STUDIES ON THE MECHANISM OF DEMYELINATION: MYELIN AUTOLYSIS IN NORMAL AND EDEMATOUS CNS TISSUE

STUDIES ON THE MECHANISM OF DEMYELINATION: MYELIN AUTOLYSIS IN NORMAL AND EDEMATOUS CNS TISSUE Abstract— The effects on myelin of autolysis in situ after death and after purification were studied in normal brains and spinal cords and in those made edematous as a result of chronic triethyl tin (TET) feeding. Myelin prepared from normal and edematous brains and spinal cords autolyzed for 12 h at 4°C contained only slightly less basic protein than that prepared from freshly killed animals. The amounts of a light lipid‐protein fraction (dissociated myelin) usually obtained during purification of myelin from edematous CNS were about the same in tissue from freshly killed rats and those autolyzed for 12 h at 4°C. Autolysis for 12 h at room temperature resulted in formation of large amounts of dissociated myelin and loss of basic protein, but more dissociation and basic protein loss occurred in CNS from edematous brains and spinal cords than from the normal. Purified myelin prepared from freshly‐killed normal and TET‐fed rats was incubated at 37°C in media of several ionic strengths. In Krebs‐Ringer bicarbonate (physiological extracellular fluid) extensive dissociation of myelin occurred with much less in 0.04 M‐Tris buffer, pH 7.2, and only small amounts were formed in 0.01 M‐Tris. In all cases myelin from edematous CNS formed more dissociated fraction than did the normal myelin. Basic protein loss was also proportional to the ionic strength of the media, but there was no difference in loss between normal and TET‐myelin. Two different factors, proteolysis and physical extraction of basic protein by salt solutions, may be contributing to myelin dissociation and loss of basic protein. http://www.deepdyve.com/assets/images/DeepDyve-Logo-lg.png Journal of Neurochemistry Wiley

STUDIES ON THE MECHANISM OF DEMYELINATION: MYELIN AUTOLYSIS IN NORMAL AND EDEMATOUS CNS TISSUE

Journal of Neurochemistry, Volume 28 (2) – Feb 1, 1977

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Publisher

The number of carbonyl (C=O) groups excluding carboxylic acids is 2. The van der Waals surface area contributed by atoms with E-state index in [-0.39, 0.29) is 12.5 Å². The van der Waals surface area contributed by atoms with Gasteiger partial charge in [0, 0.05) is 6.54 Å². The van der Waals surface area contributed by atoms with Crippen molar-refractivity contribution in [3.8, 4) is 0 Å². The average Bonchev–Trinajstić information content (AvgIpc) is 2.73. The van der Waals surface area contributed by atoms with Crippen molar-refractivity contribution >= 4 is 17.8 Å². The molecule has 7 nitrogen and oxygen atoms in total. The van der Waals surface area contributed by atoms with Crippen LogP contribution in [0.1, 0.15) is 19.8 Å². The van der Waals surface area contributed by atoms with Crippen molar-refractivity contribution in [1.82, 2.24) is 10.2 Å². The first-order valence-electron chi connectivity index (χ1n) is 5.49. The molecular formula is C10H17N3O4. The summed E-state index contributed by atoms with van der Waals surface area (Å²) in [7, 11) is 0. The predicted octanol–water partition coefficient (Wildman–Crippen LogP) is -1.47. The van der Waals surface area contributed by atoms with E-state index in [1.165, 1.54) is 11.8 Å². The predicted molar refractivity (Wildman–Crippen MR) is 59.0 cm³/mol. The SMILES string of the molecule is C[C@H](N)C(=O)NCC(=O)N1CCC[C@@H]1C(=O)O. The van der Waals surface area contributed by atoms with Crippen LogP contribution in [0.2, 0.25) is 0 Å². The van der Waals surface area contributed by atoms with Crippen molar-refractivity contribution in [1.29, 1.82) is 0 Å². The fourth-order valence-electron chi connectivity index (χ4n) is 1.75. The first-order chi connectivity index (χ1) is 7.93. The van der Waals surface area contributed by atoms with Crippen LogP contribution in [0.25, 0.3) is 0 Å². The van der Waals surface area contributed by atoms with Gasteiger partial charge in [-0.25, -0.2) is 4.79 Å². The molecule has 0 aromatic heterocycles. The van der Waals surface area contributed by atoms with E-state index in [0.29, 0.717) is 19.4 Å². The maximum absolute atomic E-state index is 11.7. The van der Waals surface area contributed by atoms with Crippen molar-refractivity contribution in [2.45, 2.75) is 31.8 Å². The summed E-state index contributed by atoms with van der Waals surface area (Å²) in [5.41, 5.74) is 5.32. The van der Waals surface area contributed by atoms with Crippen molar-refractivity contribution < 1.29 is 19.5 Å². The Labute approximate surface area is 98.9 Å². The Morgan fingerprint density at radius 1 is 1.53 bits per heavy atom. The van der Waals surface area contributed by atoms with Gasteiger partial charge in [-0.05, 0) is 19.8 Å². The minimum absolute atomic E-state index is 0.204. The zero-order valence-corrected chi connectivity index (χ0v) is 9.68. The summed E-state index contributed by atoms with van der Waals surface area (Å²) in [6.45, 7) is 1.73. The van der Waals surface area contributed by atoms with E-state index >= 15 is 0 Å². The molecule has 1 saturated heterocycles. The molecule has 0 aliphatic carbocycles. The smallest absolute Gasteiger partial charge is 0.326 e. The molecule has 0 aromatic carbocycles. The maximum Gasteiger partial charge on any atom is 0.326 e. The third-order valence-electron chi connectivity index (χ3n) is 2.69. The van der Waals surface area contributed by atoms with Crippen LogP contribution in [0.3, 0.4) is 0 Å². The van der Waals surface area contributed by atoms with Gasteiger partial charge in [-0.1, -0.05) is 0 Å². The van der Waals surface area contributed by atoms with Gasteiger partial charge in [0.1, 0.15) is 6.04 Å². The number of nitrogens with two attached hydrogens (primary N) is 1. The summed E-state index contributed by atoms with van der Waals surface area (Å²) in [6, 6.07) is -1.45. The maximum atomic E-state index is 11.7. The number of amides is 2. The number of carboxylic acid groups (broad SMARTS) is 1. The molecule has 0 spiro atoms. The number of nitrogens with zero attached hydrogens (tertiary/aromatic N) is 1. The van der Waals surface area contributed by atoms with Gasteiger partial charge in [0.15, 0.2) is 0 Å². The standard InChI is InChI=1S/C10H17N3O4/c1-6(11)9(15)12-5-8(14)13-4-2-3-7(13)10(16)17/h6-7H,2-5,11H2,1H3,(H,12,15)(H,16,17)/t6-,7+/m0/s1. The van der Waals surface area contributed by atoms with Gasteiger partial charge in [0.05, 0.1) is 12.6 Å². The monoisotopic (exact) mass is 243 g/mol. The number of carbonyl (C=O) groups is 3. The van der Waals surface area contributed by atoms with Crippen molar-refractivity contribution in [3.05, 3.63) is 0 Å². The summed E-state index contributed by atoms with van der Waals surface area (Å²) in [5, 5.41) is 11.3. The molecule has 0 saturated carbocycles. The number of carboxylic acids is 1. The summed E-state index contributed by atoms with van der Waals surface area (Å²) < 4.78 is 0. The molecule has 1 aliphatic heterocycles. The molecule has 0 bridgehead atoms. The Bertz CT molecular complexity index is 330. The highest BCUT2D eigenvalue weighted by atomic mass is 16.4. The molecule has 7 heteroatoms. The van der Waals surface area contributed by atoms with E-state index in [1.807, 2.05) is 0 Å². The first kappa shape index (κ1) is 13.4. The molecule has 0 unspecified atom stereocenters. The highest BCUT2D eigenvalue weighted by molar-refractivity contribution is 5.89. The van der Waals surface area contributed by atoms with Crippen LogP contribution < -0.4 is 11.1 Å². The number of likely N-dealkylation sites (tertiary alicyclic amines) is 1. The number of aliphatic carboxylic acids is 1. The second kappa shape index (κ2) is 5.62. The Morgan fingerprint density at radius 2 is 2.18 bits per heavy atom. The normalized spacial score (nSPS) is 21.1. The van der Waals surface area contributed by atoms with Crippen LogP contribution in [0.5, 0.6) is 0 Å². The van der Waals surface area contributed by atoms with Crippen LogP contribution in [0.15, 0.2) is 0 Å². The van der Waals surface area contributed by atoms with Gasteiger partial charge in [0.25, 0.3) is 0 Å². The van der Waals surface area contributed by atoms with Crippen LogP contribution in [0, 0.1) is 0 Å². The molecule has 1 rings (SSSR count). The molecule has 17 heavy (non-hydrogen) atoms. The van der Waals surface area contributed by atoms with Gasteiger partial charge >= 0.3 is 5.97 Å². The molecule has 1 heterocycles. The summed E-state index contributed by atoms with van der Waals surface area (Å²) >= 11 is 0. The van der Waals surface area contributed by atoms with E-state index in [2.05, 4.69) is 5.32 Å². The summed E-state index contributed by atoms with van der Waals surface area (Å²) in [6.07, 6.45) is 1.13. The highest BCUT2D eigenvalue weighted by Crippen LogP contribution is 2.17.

Wiley
Copyright
Copyright © 1977 Wiley Subscription Services, Inc., A Wiley Company
ISSN
0022-3042
eISSN
1471-4159
D.O.I.
10.1111/j.1471-4159.1977.tb07753.x
Publisher site
See Article on Publisher Site

Abstract

Abstract— The effects on myelin of autolysis in situ after death and after purification were studied in normal brains and spinal cords and in those made edematous as a result of chronic triethyl tin (TET) feeding. Myelin prepared from normal and edematous brains and spinal cords autolyzed for 12 h at 4°C contained only slightly less basic protein than that prepared from freshly killed animals. The amounts of a light lipid‐protein fraction (dissociated myelin) usually obtained during purification of myelin from edematous CNS were about the same in tissue from freshly killed rats and those autolyzed for 12 h at 4°C. Autolysis for 12 h at room temperature resulted in formation of large amounts of dissociated myelin and loss of basic protein, but more dissociation and basic protein loss occurred in CNS from edematous brains and spinal cords than from the normal. Purified myelin prepared from freshly‐killed normal and TET‐fed rats was incubated at 37°C in media of several ionic strengths. In Krebs‐Ringer bicarbonate (physiological extracellular fluid) extensive dissociation of myelin occurred with much less in 0.04 M‐Tris buffer, pH 7.2, and only small amounts were formed in 0.01 M‐Tris. In all cases myelin from edematous CNS formed more dissociated fraction than did the normal myelin. Basic protein loss was also proportional to the ionic strength of the media, but there was no difference in loss between normal and TET‐myelin. Two different factors, proteolysis and physical extraction of basic protein by salt solutions, may be contributing to myelin dissociation and loss of basic protein.

Journal

Journal of NeurochemistryWiley

Published: Feb 1, 1977

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